There are several retirement accounts that the federal government provides tax breaks for, but as far as withdrawals go there are just two account types:
- A Traditional IRA or another account like it, such as a 401k or SEP, that allows you to put earnings into that account before paying taxes on them
- A Roth IRA that requires that you pay taxes on your account contribution when you make it.
Although you may withdraw as much as you like from either of these account types at any time, with a few exceptions there are penalties for early withdrawals. With one exception, you are also required to pay income taxes on the money withdrawn.
However, because the capital contribution to the Roth is post-tax, that portion of the funds in your Roth can be withdrawn at any time without penalty. Penalties and interest on early withdrawals from Roth accounts get complicated quickly, because often any early withdrawal will involve both your capital contributions and taxable and penalty-eligible earnings on those contributions.
You can withdraw funds from both types of IRAs without penalty when you reach age 59 1/2. The IRS also offers a small group of exemptions that allow you to take out funds early from either account type:
- Qualified education expenses for yourself, your spouse, your child or your spouse's child, including adopted and foster children and their descendants.
- First-time house buyers may qualify for up to $10,000 penalty-free withdrawal from either account type to make a down payment. If you intend to exercise this right, read the IRS document covering these requirements.
- Medical issues may qualify for penalty-free early withdrawals. These include: total and permanent disability, payments on health insurance during unemployment and unreimbursed medical expenses. The IRS provides more details about acceptable expenses.
In the absence of one of these exceptions, early withdrawals from retirement plans other than Roth IRAs incur the 10 percent penalty on all funds withdrawn. Since you've already paid taxes on Roth contributions, you can withdraw the capital contribution portion from a Roth at any time. The catch is that you have to document that the amount withdrawn early is capital, not earnings on that capital, which is both taxable and eligible for the early withdrawal penalty. This requires reconstructing the information from the 5498 forms your IRA custodian sends every year you make a Roth IRA contribution. For most taxpayers, the safest way to do this is to hand the task over to the IRA custodian, if the custodian is willing to compute it. Alternatively, obtain the 5498 records from the custodian and bring them to your tax advisor.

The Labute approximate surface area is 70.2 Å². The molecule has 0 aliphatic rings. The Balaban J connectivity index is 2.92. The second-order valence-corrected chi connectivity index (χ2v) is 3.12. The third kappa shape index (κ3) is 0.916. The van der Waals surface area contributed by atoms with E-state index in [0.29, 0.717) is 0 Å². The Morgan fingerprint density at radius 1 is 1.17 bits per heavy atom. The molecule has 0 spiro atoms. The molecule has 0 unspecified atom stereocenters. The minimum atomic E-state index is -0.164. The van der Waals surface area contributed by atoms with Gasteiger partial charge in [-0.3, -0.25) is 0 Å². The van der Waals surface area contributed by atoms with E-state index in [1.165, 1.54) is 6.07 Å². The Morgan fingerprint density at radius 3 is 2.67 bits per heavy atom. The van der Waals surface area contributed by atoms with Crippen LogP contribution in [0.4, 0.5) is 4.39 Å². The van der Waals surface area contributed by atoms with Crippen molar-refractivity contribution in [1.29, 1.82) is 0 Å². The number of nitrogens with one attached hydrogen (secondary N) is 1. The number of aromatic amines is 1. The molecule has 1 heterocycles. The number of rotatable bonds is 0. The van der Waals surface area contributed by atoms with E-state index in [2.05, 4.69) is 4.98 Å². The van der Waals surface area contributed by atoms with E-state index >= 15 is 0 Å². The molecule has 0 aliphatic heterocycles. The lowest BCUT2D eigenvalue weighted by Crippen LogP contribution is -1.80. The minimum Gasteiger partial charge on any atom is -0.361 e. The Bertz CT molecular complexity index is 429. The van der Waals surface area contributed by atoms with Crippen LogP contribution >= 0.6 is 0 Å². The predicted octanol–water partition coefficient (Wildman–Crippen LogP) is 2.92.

The IRS also allows penalty-free early withdrawals from Roth IRAs if the amounts withdrawn are periodic and equal. This is a sufficiently complex subject that most IRA custodians -- Schwab, for example -- won't make the calculation and advise you to consult your tax advisor.
Withdrawals in Retirement
Although other retirement plans require that you pay taxes on withdrawals in retirement, if you have at least one Roth IRA open for five years, you can withdraw funds without a tax payment of any kind. The five-year period begins on January 1 of the tax year in which you make your first Roth contribution.
Roth IRAs enjoy another advantage over other retirement accounts. With a Roth IRA you keep your funds in the account for as long as you like. Other accounts must begin annual required minimum withdrawals at age 70 1/2. The amount of the RMD, which is calculated by dividing the account balance as of December 31 of the prior tax year by the applicable distribution period based on your life expectancy, is another IRS-required calculations you may want to turn over to your tax advisor.